Monday, March 17, 2008

TBA2008 -- Campaign Planning 101: Developing the Right Campaign Plan to Win

11:44: This session is being led by Gia Vitali, Michael Obermueller and Luis Navarro.

11:52: Luis Navarro: You have a far greater chance of winning a campaign if you have a campaign plan. You can win without one, with specific circumstances, but the chances are a lot less.

Luis Navarro

11:53: With a plan you are trying to quantify three resources: money, people and time.

11:54: Time is non-renewal. So in your plan you need to start with election day and work your way backwards. You need to create a calendar that includes dates for filing.

11:56: You need to prepare a budget. You need to determine how many volunteer hours you need so you can plan for the number of people to get the job done.

11:57: A campaign plan is a living document and needs to change according to the real world circumstances.

11:59: The importance of a plan increases the higher the office you run for while the impact of a plan increases the lower the office you run for.

12:02: Getting started in writing the plan, by Gia Vitali...

Gia Vitali

12:03: Collect and analyze data:

District profile
Past election results
Likely opposition?
Filing deadlines
Legal requirements
What's it going to cost
Likely donors and supporters
Voter file access
Resume (including personal history)
Financial/credit history

12:05: Creating a "Kitchen Cabinet"

Volunteer committee
Who needs to be on it
This is a working committee
These should not just be yes people

Key staff/volunteer jobs
Campaign treasurer
Campaign manager
Field director
Volunteer coordinator
Policy researcher

12:08: Rule No. 1 of campaign planning: If it's not written down, it doesn't exist.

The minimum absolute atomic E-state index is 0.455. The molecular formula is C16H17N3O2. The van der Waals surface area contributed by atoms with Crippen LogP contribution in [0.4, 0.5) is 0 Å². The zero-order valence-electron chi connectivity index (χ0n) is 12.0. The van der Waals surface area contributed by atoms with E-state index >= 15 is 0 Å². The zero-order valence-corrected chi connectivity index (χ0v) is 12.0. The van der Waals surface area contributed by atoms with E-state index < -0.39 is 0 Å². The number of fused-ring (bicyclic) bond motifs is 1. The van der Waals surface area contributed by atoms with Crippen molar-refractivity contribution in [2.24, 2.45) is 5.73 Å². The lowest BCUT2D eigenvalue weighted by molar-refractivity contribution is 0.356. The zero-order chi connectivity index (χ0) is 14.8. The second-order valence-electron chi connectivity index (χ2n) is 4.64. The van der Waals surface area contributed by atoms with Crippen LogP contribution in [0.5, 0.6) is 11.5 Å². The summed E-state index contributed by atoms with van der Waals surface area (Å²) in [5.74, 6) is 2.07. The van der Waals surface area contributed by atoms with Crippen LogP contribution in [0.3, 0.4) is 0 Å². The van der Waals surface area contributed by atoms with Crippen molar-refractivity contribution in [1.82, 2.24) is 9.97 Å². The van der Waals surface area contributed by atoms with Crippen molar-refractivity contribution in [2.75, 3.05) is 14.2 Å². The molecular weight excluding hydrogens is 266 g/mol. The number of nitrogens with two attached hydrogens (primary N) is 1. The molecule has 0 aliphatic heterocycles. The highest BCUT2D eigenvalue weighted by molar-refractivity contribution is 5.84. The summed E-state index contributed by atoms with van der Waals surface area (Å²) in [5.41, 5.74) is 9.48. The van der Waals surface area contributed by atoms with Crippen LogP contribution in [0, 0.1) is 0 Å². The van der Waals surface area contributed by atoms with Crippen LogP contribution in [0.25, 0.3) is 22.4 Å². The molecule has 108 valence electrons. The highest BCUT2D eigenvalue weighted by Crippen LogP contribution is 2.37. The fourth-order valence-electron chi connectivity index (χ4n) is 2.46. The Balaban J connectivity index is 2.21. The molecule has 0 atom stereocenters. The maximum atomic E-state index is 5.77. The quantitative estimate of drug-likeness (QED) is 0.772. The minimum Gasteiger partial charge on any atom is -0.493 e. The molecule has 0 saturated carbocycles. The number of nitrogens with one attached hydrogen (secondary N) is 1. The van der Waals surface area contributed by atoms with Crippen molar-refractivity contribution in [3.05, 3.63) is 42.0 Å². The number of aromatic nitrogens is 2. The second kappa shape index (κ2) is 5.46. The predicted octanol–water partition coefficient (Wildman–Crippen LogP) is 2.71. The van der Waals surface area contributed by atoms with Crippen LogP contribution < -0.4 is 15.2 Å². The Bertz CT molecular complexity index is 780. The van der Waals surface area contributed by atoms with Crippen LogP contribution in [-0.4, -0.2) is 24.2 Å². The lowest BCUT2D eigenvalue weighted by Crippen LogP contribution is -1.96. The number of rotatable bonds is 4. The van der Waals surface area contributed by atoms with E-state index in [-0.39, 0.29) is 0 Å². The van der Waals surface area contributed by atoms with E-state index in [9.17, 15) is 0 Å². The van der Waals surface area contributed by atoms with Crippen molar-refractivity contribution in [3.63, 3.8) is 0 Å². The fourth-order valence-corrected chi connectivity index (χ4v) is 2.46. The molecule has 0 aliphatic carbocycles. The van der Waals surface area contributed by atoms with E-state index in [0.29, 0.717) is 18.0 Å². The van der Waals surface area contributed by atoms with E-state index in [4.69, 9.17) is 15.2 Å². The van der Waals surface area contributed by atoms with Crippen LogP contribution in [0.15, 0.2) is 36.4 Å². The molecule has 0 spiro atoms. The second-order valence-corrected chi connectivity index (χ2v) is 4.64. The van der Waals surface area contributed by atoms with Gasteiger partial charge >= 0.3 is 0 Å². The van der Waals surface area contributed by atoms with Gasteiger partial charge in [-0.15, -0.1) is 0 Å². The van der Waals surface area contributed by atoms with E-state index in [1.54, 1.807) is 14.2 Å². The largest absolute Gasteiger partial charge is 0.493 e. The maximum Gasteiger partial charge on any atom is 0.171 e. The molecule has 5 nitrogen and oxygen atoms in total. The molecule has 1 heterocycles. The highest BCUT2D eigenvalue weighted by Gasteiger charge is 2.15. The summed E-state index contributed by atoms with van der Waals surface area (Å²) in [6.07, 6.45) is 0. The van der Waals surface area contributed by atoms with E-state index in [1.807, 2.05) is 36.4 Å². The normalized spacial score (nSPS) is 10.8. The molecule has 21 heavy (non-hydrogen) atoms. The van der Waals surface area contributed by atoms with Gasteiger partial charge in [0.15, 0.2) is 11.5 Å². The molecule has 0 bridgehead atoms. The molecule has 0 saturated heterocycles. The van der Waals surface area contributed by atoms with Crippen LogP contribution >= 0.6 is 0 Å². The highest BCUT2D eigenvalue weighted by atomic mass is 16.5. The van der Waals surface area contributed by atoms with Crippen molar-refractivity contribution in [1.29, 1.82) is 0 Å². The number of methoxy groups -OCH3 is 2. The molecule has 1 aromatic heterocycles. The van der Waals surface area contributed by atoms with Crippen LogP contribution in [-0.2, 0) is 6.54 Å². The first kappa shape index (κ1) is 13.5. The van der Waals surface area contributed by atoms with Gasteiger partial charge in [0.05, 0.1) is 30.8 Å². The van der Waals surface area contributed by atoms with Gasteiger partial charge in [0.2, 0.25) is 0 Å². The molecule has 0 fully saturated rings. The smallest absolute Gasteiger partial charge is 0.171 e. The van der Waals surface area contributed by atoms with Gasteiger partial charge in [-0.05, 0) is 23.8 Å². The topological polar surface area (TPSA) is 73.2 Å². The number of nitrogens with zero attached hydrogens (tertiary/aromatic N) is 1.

2: Time people and money are your resources, use them wisely.
3: Know your win number 50%+1 + 4-10% cushion.
4: It always takes longer and costs more than you expect.
5: Plans should be flexible and adapt to changing circumstances. Build in a cushion.
6: Knowing and following the legal rules minimizes stupid risks and mistakes.

12:09: Five key questions:
What needs to be done?
Who will do the work?
When will it take place?
How much will it cost?
Is it necessary to help you win?

Key Campaign Plan Components
Message development & delivery
Message development
Paid and earned media

Voter contact and field
Voter registration
Voter ID and persuasion
Base building

12:14: Four rules of creating a budget
1: Create a realistic budget
2: Budgets reflect priorities
3: Minimize overhead and maximize voter contact: Learn to say no to fancy gadgets that don't win you votes.
4: Pay bills and avoid debt

12:15: Cost breakdown
Less than 20% of your budget should be overhead
Research 2-8%
Fundraising costs 10-12%
Voter contact 60-70%

12:18: In high Democratic precincts (60% Dem performance), the key reason to spend money is drive turnout, since they are likely to vote for you anyway. The precincts (40% Dem performance) focus on new Democratic registrations, new residents or groups that are more likely to vote Democratic. The bulk of your funding and persuasion would be to focus on the precincts in between 40-60% performance.

12:24: Michael Obermueller: The way to run is to figure out what you think first and then go out and run, don't start running before you know why you are running and what your values are.

Michael Obermueller

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